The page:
Redwoods of Claremont Canyon, by Joe Engbeck

In December 1972, a prolonged cold snap hit the San Francisco Bay Area killing thousands of eucalyptus trees in upper Claremont Canyon. The eucs were still standing, but they looked terrible–stark and dry and colorless like so much kindling waiting for a spark. With the wildfire of 1970 still painfully fresh in everyone’s memory, UC Chancellor Albert Bowker decided to take bold action. He had all the eucalyptus trees cut down and hauled away. Logging crews used chainsaws, trucks, bulldozers, and other heavy equipment to do the job.

Afterward, the upper canyon looked like a war zone. To minimize erosion, the area was seeded from the air. But it still looked terrible, so the Piedmont Rotary Club came forward with a reforestation plan. They persuaded UC planners to let them plant some 550 Monterey pines and coast redwood seedlings. The actual planting was done on a Sunday morning in April 1975. The seedlings were small, about 12 inches high in one-gallon containers, but most of them survived.

On the other hand, the root systems of the eucalyptus trees were not dead. Soon almost all of the stumps began to sprout, sending up four or five or six new stems to replace those that had been frozen and cut down. As a result, the upper canyon turned back into a forest of fast-growing, fire-hazardous, eucalyptus trees, some of them now 12 to 18 inches in diameter (dbh) and as much as 80 feet tall.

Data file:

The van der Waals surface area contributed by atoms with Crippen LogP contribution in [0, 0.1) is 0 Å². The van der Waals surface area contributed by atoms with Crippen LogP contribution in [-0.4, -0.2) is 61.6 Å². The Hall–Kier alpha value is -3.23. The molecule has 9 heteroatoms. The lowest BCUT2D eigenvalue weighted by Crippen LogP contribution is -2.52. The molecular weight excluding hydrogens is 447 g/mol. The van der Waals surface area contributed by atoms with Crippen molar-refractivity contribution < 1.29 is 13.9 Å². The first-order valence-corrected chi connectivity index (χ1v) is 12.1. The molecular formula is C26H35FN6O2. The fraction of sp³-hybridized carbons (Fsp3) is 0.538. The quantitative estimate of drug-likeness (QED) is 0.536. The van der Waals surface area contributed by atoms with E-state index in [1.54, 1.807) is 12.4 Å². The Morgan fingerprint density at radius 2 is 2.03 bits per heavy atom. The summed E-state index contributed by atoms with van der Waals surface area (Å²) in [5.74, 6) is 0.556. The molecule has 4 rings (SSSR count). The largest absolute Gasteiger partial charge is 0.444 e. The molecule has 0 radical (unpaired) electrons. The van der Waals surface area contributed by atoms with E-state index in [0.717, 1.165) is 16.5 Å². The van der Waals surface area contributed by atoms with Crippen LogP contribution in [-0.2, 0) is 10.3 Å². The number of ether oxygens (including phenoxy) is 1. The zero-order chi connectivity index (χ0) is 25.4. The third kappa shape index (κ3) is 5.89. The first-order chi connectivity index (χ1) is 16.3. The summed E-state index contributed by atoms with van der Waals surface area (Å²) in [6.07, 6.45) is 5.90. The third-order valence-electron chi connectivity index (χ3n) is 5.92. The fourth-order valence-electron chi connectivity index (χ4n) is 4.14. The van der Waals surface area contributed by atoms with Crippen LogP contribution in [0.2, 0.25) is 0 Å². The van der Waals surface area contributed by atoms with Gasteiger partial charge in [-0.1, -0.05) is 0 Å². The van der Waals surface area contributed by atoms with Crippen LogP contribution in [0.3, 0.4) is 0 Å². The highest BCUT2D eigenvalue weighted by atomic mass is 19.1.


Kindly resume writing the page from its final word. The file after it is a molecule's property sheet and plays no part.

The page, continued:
Recently, with support and encouragement from the Conservancy, UC began to cut down the re-sprouted eucalyptus trees in the upper canyon. Mature oaks, laurels, elderberrys and other trees and shrubs are being left alone. Like the pines and redwoods that were planted in 1975 they are now enjoying the sunlight and moisture that were being monopolized by the eucs. So far, about 3,000 eucalyptus stems have been cut down and the program is scheduled to continue.

The Monterey pines, perhaps 100 of them, have reached middle age and look a bit dry; they’re not in their favorite near-ocean environment. On the other hand, more than 200 redwoods have also survived. In fact, most of them are healthy and full of youthful enthusiasm, just beginning to prosper and grow rapidly. Many are 10 to 20 feet tall with main stems that are 10 or 12 inches in diameter. Quite a few are as much as 60 feet tall and growing taller by four to six feet per year. A few have trunks that are over seven feet in circumference (28 or 29 inches dbh).

The Conservancy’s plan is to continue what the Rotary Club started 30 years ago–replacing the old, very dangerous eucalyptus forest with a cool, moist, relatively fire-safe and beautiful forest of redwoods, oaks, laurels, and other native trees and shrubs. The Conservancy has a supply of seeds gleaned from redwoods native to the East Bay Hills that will be used to continue and extend the reforestation program that was started in 1975. It looks to be a lovely and enduring accomplishment that we will all be able to enjoy and be proud of, and proudly leave to future generations.